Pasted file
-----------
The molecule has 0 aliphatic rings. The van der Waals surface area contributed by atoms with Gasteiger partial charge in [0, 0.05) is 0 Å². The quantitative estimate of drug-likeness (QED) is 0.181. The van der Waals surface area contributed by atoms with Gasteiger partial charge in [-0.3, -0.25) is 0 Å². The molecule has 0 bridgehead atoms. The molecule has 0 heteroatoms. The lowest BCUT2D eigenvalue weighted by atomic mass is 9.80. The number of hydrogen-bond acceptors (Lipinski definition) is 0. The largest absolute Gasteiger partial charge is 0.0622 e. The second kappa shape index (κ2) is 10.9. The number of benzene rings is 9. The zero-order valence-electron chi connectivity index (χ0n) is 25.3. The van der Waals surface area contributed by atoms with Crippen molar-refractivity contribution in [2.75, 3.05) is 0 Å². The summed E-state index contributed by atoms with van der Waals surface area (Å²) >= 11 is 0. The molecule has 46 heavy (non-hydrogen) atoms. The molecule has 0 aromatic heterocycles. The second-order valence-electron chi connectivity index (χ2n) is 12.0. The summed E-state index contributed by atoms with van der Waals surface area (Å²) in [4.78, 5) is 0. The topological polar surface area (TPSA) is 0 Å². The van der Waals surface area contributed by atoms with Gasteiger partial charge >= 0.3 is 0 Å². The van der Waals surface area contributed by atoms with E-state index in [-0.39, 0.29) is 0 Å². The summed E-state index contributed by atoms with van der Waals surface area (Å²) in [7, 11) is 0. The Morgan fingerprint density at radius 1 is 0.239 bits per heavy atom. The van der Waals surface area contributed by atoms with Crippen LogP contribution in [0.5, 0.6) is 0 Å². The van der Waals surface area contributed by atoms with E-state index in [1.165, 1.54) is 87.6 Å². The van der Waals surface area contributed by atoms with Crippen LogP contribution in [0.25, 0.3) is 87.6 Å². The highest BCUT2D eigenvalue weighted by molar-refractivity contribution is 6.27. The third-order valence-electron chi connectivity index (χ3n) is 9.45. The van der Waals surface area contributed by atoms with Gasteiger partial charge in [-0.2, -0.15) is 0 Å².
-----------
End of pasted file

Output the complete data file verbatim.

The molecule has 0 aliphatic rings. The van der Waals surface area contributed by atoms with Gasteiger partial charge in [0, 0.05) is 0 Å². The quantitative estimate of drug-likeness (QED) is 0.181. The van der Waals surface area contributed by atoms with Gasteiger partial charge in [-0.3, -0.25) is 0 Å². The molecule has 0 bridgehead atoms. The molecule has 0 heteroatoms. The lowest BCUT2D eigenvalue weighted by atomic mass is 9.80. The number of hydrogen-bond acceptors (Lipinski definition) is 0. The largest absolute Gasteiger partial charge is 0.0622 e. The second kappa shape index (κ2) is 10.9. The number of benzene rings is 9. The zero-order valence-electron chi connectivity index (χ0n) is 25.3. The van der Waals surface area contributed by atoms with Crippen molar-refractivity contribution in [2.75, 3.05) is 0 Å². The summed E-state index contributed by atoms with van der Waals surface area (Å²) >= 11 is 0. The molecule has 46 heavy (non-hydrogen) atoms. The molecule has 0 aromatic heterocycles. The second-order valence-electron chi connectivity index (χ2n) is 12.0. The summed E-state index contributed by atoms with van der Waals surface area (Å²) in [4.78, 5) is 0. The topological polar surface area (TPSA) is 0 Å². The van der Waals surface area contributed by atoms with Gasteiger partial charge >= 0.3 is 0 Å². The van der Waals surface area contributed by atoms with E-state index in [-0.39, 0.29) is 0 Å². The summed E-state index contributed by atoms with van der Waals surface area (Å²) in [7, 11) is 0. The Morgan fingerprint density at radius 1 is 0.239 bits per heavy atom. The van der Waals surface area contributed by atoms with Crippen LogP contribution in [0.5, 0.6) is 0 Å². The van der Waals surface area contributed by atoms with E-state index in [1.165, 1.54) is 87.6 Å². The van der Waals surface area contributed by atoms with Crippen LogP contribution in [0.25, 0.3) is 87.6 Å². The highest BCUT2D eigenvalue weighted by molar-refractivity contribution is 6.27. The third-order valence-electron chi connectivity index (χ3n) is 9.45. The van der Waals surface area contributed by atoms with Gasteiger partial charge in [-0.2, -0.15) is 0 Å².